contemplation


Also found in: Thesaurus, Legal, Encyclopedia, Wikipedia.
Related to contemplation: contemplation of death

con·tem·pla·tion

 (kŏn′təm-plā′shən)
n.
1. The act or state of contemplating.
2. Thoughtful observation or study.
3. Meditation on spiritual matters, especially as a form of devotion.
4. Intention or expectation: sought further information in contemplation of a career change.

contemplation

(ˌkɒntɛmˈpleɪʃən; -təm-)
n
1. thoughtful or long consideration or observation
2. (Ecclesiastical Terms) spiritual meditation, esp (in Christian religious practice) concentration of the mind and soul upon God. Compare meditation
3. purpose or intention

con•tem•pla•tion

(ˌkɒn təmˈpleɪ ʃən, -tɛm-)

n.
1. the act of contemplating; thoughtful observation.
2. full or deep consideration; meditation; reflection: religious contemplation.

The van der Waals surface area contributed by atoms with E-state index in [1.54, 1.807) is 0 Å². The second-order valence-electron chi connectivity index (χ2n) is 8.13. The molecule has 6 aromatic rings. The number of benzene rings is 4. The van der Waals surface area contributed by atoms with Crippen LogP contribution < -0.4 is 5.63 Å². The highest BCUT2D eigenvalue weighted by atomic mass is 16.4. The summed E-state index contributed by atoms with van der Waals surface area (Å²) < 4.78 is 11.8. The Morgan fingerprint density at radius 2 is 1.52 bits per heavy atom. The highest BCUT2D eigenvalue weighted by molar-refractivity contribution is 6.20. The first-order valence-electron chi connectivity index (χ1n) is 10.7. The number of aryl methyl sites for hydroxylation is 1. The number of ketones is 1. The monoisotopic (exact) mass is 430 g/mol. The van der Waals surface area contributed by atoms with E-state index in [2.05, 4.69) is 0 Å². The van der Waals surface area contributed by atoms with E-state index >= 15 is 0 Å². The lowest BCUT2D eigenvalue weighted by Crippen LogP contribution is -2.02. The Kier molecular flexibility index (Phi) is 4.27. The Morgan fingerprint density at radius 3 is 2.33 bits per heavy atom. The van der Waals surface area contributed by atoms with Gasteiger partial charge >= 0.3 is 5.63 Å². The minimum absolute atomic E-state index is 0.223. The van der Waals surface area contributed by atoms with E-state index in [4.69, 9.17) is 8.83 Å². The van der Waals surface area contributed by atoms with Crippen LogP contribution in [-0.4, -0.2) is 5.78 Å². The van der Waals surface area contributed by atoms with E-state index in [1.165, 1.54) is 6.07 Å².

3. purpose or intention.
4. prospect or expectation.
[1175–1225; Middle English < Anglo-French < Latin]
contemplate, contemplation - The base of contemplate and comtemplation is Latin templum, "open space for observation."
See also related terms for observation.
ThesaurusAntonymsRelated WordsSynonymsLegend:
Noun1.contemplation - a long and thoughtful observationcontemplation - a long and thoughtful observation  
stare - a fixed look with eyes open wide
2.contemplation - a calm, lengthy, intent considerationcontemplation - a calm, lengthy, intent consideration
cogitation, study - attentive consideration and meditation; "after much cogitation he rejected the offer"
consideration - the process of giving careful thought to something
meditation, speculation - continuous and profound contemplation or musing on a subject or series of subjects of a deep or abstruse nature; "the habit of meditation is the basis for all real knowledge"
meditation - (religion) contemplation of spiritual matters (usually on religious or philosophical subjects)
introspection, self-contemplation, self-examination - the contemplation of your own thoughts and desires and conduct
retrospect - contemplation of things past; "in retrospect"

contemplation

noun